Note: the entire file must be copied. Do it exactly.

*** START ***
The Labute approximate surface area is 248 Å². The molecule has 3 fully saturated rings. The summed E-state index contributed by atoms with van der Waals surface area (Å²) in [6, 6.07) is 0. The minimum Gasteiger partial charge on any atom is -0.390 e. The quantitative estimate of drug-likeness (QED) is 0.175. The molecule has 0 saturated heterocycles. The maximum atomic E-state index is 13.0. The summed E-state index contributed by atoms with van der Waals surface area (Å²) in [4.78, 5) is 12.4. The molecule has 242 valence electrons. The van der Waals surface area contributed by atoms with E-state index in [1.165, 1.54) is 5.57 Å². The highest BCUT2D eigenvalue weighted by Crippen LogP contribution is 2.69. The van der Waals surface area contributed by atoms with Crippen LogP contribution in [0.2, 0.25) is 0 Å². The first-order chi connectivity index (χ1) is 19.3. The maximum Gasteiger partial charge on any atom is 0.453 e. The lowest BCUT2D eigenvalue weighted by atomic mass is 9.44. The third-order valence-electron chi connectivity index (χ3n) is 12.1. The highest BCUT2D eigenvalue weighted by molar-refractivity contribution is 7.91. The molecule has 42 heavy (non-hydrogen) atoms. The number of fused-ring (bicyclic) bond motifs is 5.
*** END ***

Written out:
The Labute approximate surface area is 248 Å². The molecule has 3 fully saturated rings. The summed E-state index contributed by atoms with van der Waals surface area (Å²) in [6, 6.07) is 0. The minimum Gasteiger partial charge on any atom is -0.390 e. The quantitative estimate of drug-likeness (QED) is 0.175. The molecule has 0 saturated heterocycles. The maximum atomic E-state index is 13.0. The summed E-state index contributed by atoms with van der Waals surface area (Å²) in [4.78, 5) is 12.4. The molecule has 242 valence electrons. The van der Waals surface area contributed by atoms with E-state index in [1.165, 1.54) is 5.57 Å². The highest BCUT2D eigenvalue weighted by Crippen LogP contribution is 2.69. The van der Waals surface area contributed by atoms with Crippen LogP contribution in [0.2, 0.25) is 0 Å². The first-order chi connectivity index (χ1) is 19.3. The maximum Gasteiger partial charge on any atom is 0.453 e. The lowest BCUT2D eigenvalue weighted by atomic mass is 9.44. The third-order valence-electron chi connectivity index (χ3n) is 12.1. The highest BCUT2D eigenvalue weighted by molar-refractivity contribution is 7.91. The molecule has 42 heavy (non-hydrogen) atoms. The number of fused-ring (bicyclic) bond motifs is 5.